The owners of the Fontanel entertainment complex in Whites Creek have unveiled plans to build a 136-room luxury resort-style hotel — along with a banquet facility, pool and retail spaces — to go with their Inn at Fontanel boutique property. Getahn Ward has the story here.
Fontanel Properties pitched those plans to Whites Creek residents Thursday in lieu of pursuing The Lodge at Fontanel, a Holiday Inn resort with 150 rooms and a conference facility/events center. In putting that resort concept on indefinite hold, they cited rising construction costs and challenges with the targeted site in the woods near Fontanel Mansion on the existing 186-acre campus.
Veteran Wells Fargo analyst Jeff Donnelly has downgraded his rating on shares of Ryman Hospitality Properties to 'underperform' from 'market perform.' Ryman shares (Ticker: RHP) are off more than 1 percent this morning to right around $53. They're flat year to date.
The Nashville investor behind the Virgin Hotel planned for Music Row is exploring alternative options for the property, according to the Nashville Business Journal.
Plans for the Virgin Hotel were first announced in 2014, with renderings released last January. The Business Journal reports construction executive Dean Chase, who owns the site and is in charge of raising money to build the hotel, is sizing up other development possibilities for the prime spot just off the Music Row roundabout — even though Virgin officials say they're still working to move the project forward.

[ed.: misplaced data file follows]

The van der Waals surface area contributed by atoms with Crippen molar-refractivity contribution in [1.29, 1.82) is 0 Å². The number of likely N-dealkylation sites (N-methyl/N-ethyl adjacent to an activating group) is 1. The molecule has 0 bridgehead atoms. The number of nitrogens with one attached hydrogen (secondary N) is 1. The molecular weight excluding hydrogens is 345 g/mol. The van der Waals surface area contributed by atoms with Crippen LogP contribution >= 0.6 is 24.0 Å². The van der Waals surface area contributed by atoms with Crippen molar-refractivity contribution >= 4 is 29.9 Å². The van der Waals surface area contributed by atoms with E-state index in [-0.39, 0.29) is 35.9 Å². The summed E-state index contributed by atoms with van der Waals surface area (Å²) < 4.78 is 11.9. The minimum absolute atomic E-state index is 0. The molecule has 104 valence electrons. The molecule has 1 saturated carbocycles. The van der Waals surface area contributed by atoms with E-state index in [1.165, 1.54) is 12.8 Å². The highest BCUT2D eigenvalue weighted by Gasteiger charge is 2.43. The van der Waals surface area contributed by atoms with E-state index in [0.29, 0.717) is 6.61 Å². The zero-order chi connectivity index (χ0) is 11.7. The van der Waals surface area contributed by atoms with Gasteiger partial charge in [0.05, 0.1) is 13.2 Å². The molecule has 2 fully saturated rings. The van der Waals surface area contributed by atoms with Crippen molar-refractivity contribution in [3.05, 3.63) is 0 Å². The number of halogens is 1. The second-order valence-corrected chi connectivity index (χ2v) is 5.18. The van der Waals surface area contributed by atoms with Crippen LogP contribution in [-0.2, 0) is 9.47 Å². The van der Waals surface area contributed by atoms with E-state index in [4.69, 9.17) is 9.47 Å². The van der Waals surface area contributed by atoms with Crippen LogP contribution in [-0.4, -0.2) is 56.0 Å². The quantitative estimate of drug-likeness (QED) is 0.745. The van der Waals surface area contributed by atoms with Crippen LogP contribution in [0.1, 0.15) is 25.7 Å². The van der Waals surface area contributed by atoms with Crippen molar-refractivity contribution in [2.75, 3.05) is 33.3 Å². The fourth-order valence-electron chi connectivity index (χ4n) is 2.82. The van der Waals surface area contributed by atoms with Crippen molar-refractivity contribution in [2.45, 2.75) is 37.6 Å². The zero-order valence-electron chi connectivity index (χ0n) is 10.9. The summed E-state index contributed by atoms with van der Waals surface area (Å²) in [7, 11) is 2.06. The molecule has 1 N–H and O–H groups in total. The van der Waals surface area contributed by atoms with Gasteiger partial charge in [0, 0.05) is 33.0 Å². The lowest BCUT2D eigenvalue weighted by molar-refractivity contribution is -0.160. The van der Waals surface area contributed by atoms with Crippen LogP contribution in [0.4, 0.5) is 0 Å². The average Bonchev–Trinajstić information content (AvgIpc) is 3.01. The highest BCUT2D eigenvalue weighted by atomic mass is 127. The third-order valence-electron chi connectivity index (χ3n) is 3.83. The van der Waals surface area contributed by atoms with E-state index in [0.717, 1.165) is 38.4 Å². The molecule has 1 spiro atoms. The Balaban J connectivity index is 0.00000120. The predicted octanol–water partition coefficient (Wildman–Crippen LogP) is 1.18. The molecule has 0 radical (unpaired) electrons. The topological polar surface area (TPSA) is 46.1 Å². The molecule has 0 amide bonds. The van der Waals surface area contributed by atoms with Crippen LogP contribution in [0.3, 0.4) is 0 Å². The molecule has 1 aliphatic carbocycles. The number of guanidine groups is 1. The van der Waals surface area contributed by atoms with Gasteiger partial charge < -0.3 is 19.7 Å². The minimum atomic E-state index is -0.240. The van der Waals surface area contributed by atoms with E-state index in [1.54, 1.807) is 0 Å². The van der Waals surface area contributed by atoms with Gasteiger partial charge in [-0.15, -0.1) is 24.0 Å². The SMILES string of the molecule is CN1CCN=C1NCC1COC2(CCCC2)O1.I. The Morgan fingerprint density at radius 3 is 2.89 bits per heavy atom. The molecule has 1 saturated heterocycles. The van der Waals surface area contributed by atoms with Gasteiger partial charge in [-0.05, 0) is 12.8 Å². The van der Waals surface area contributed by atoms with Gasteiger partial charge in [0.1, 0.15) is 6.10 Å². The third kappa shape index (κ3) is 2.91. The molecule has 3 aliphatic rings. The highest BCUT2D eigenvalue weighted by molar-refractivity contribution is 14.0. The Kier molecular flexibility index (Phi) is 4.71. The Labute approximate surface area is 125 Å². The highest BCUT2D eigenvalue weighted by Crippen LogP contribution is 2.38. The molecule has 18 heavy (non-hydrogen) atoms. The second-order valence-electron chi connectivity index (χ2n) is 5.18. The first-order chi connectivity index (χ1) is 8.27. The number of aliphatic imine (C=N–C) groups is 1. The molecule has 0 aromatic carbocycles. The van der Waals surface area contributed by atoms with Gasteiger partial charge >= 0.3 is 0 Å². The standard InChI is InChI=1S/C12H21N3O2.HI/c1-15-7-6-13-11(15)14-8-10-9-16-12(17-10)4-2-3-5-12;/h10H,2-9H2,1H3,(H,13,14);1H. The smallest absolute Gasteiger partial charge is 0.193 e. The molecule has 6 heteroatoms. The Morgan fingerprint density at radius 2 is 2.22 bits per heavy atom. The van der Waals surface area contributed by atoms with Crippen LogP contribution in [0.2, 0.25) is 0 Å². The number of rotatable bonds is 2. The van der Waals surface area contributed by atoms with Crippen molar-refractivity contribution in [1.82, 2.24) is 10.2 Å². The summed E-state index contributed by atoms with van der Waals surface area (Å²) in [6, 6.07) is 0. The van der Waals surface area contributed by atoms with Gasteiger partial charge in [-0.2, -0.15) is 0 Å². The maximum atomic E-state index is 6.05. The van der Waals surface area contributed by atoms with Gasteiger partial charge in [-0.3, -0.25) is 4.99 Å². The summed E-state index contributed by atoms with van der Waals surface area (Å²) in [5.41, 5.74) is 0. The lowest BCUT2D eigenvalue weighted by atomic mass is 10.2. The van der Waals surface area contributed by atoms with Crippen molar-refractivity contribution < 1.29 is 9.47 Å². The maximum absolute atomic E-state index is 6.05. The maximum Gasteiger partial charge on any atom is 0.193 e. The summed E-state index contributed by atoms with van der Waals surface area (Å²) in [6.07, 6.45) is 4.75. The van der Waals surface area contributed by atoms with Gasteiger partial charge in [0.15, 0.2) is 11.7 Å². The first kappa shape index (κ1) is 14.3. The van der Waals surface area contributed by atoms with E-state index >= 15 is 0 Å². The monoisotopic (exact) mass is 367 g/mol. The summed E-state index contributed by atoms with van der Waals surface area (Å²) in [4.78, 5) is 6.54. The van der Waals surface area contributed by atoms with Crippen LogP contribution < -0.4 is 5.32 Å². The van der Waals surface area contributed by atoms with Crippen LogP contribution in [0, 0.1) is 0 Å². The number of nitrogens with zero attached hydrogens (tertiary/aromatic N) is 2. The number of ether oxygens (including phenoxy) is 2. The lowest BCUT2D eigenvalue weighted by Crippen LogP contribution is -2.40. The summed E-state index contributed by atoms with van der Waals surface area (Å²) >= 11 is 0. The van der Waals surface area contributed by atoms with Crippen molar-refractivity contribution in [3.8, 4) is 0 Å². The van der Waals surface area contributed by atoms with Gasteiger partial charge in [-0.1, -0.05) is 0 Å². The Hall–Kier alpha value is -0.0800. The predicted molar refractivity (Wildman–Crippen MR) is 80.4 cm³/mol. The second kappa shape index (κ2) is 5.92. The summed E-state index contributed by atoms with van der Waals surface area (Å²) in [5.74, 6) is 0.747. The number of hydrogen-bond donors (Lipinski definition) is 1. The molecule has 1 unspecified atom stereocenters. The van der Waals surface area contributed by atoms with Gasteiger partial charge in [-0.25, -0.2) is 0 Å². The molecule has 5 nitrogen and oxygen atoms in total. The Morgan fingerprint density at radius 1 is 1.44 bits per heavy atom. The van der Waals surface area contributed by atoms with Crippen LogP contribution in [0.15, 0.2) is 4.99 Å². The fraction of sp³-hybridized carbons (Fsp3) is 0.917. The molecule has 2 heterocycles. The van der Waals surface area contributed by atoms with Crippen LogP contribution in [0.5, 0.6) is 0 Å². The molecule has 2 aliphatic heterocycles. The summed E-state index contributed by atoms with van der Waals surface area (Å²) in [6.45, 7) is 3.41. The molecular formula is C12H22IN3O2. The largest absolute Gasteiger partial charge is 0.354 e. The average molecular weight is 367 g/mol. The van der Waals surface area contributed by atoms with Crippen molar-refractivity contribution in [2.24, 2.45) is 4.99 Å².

To be clear, Chase's preference remains doing a deal with Virgin, according to sources. Exploring other options does not preclude the possibility that a Virgin Hotel will wind up appearing on this site, though at best, the hotel now wouldn't open until 2017, which is later than originally stated.
Additional options could include office buildings, apartments or condos. For the full article, click here.
The directors of Ryman Hospitality Properties have voted to set up a share repurchase program for up to $100 million. The plan, which will expire at the end of 2016, will use available cash and borrowings under Ryman’s revolving credit line. The company is not required to buy a particular amount of stock.
Chairman and CEO Colin Reed said the buyback is “part of a capital allocation strategy that we believe is in the best interest of our shareholders and our business. We believe using capital to repurchase our shares at appropriate prices represents a favorable strategic use of capital.”
Shares of Ryman (Ticker: RHP) fell about 1 percent Thursday — before the buyback news — to $52.16. So far in 2015, they’re down slightly.
POSTDATA: WARRANTY DEEDS